May 29 – June 1, 2017 – Ashesi’s Academic department held its annual Faculty Development seminar over a three-day spread. Led by Fulbright Senior Specialist and Associate Professor at Muhlenberg College, Pennsylvania, Clifton Kussmal, the training program focused on introducing the Process Oriented Guided Inquiry Learning (POGIL) to the faculty, to help enhance teacher-student engagement.
“For this year’s seminar, we chose to bring someone from POGIL to help our staff explore imporved and effective ways of helping our students gain deep and broad understanding in the classroom,” said Dr. Suzanne Buchele, Provost. “If our faculty apply the framework in a variety of ways, such as, in having student do project work in class, it will consistently provide better results for students. Essentially, it’s a pedagogical workshop aimed at improving our innovation in our teaching and learning strategies.”
Discovered as an effective way of teaching students some twenty years ago, over 1000 distinct disciplines within academia have adopted the POGIL over the years. POGIL also uses guided inquiry – a learning cycle of exploration, concept invention and application, as the basis for tools that teachers use to guide students in helping them construct new knowledge.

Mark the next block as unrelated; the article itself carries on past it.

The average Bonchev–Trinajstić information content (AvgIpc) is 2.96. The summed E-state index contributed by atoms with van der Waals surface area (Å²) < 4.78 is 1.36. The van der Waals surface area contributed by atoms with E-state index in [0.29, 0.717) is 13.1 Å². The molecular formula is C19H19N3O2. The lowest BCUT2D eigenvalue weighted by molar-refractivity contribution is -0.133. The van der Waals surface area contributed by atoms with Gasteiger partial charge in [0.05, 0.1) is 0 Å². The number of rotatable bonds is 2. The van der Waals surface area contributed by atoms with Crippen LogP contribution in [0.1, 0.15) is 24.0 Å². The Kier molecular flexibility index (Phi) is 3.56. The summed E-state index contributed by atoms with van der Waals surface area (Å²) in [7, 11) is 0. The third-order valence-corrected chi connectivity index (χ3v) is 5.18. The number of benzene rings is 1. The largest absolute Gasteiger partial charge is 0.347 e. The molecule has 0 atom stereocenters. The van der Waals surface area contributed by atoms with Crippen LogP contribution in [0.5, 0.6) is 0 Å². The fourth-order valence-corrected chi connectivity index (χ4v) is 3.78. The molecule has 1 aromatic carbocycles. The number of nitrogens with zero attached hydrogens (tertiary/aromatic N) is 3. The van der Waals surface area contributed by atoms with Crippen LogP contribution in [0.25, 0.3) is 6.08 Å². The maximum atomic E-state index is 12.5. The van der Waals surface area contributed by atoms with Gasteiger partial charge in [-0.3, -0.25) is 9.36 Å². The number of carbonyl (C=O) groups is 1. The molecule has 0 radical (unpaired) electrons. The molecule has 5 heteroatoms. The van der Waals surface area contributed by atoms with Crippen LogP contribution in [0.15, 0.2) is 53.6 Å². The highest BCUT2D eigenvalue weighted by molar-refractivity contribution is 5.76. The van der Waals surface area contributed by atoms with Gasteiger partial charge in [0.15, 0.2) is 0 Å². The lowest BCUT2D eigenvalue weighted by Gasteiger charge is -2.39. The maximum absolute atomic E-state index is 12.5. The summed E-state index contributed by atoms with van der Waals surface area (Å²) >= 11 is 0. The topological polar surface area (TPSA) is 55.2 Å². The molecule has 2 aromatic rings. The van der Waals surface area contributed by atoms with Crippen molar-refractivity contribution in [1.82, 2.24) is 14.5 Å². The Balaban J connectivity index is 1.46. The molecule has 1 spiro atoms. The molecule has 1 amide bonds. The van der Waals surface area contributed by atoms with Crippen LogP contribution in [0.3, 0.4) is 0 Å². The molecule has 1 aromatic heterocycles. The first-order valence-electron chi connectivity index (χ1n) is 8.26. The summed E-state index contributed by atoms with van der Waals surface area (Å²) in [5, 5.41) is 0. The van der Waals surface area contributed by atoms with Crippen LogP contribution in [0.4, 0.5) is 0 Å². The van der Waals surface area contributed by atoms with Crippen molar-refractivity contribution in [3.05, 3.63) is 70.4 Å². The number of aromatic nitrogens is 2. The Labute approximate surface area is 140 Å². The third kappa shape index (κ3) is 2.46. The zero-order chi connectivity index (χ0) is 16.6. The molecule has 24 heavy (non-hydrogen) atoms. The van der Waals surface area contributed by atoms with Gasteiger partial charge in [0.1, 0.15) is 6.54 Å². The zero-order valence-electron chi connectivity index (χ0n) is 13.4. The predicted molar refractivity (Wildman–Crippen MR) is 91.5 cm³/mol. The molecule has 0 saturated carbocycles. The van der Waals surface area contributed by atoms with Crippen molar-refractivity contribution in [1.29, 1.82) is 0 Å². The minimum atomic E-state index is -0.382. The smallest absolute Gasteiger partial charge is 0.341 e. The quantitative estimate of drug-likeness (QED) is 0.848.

“POGIL is a bunch of different ideas, and if you use them together, magical things happen,” said Kussmal. “I think POGIL is great, however, ultimately whether or not teaching strategies meet the definition of POGIL, so far as you doing something that helps you help our students, that’s the goal.”
Over the three-day period, faculty, faculty interns and course coordinators engaged in projects and exercises to help them warm up to the POGIL framework.
“Among other things, I liked the fact that through this framework, we were very intentional in terms of the coming up with an objective we want to achieve in a topic,” said Anthony Ebo Spio, Head of Business Administration Department. “And by and large, that drives the kind of positive engagement that happens through the entire length of the course.”